Mission Prep Awaits Appeal

Since 1992, the state board has approved 30 of the 74 charter appeals it has received.

Undaunted by the San Francisco Unified School District Board of Education’s May 11 decision to deny a charter for their school, Mission Preparatory School officials said recently that they have appealed their request to the state.

“California charter law provides for a state appeal process,” says Jane Henzerling, the K-8 charter school’s founder. “We are already moving forward with the next steps.”

The board cited insufficient staffing, traditional student discipline, improper salaries for teachers and financial deficiency in the school’s food budget in denying the charter.

The board also found cause for concern in the lack of adequate English as a Second Language programs to support Chinese-American English-language learners.

Several board members commended Mission Prep for its dedication to the intended student body and its mission to offer a longer school year and extra support to prepare students for college.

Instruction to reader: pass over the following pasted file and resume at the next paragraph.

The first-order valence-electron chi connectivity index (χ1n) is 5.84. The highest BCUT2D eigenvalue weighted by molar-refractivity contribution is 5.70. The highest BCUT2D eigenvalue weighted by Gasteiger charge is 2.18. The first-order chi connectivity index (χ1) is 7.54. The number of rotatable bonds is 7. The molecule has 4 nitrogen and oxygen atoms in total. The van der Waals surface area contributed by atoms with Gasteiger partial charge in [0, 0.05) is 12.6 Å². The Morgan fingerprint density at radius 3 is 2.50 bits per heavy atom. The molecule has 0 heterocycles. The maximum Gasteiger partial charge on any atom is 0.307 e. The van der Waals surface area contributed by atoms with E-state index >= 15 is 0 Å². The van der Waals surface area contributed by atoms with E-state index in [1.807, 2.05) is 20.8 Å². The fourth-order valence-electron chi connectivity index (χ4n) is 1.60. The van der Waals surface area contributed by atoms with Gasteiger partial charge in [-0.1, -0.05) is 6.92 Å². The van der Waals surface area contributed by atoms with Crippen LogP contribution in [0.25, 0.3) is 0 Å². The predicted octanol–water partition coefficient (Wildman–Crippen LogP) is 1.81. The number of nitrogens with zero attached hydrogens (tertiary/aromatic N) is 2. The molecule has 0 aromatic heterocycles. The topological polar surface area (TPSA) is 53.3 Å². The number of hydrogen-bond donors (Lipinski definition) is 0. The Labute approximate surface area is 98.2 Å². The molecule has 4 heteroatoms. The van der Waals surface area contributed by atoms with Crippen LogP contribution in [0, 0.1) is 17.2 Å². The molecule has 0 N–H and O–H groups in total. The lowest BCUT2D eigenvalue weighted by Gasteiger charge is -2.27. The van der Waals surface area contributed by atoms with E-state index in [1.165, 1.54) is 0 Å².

Now the school’s fate is in the hands of the Charter Schools Division of the California Department of Education and the Advisory Commission on Charter Schools, both of which will review its application. Ultimately, the State Board of Education will make the final decision to grant or deny the charter.

The final vote by the state board is expected to take place this fall, which, if the charter is granted, allows the school a full year to plan before opening in August 2011.

Since 1992, the board has approved 30 of the 74 charter appeals it has received. Ten petitions were rejected and 28 were withdrawn before official review. The board did not take formal action on three petitions, and another three have yet to be reviewed.

Regardless of the state’s decision, Henzerling says she will “continue working to ensure underserved and underperforming students get access to the high-quality educational opportunities they deserve.”

Filed under: Education, Front Page

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  1. CarolineSF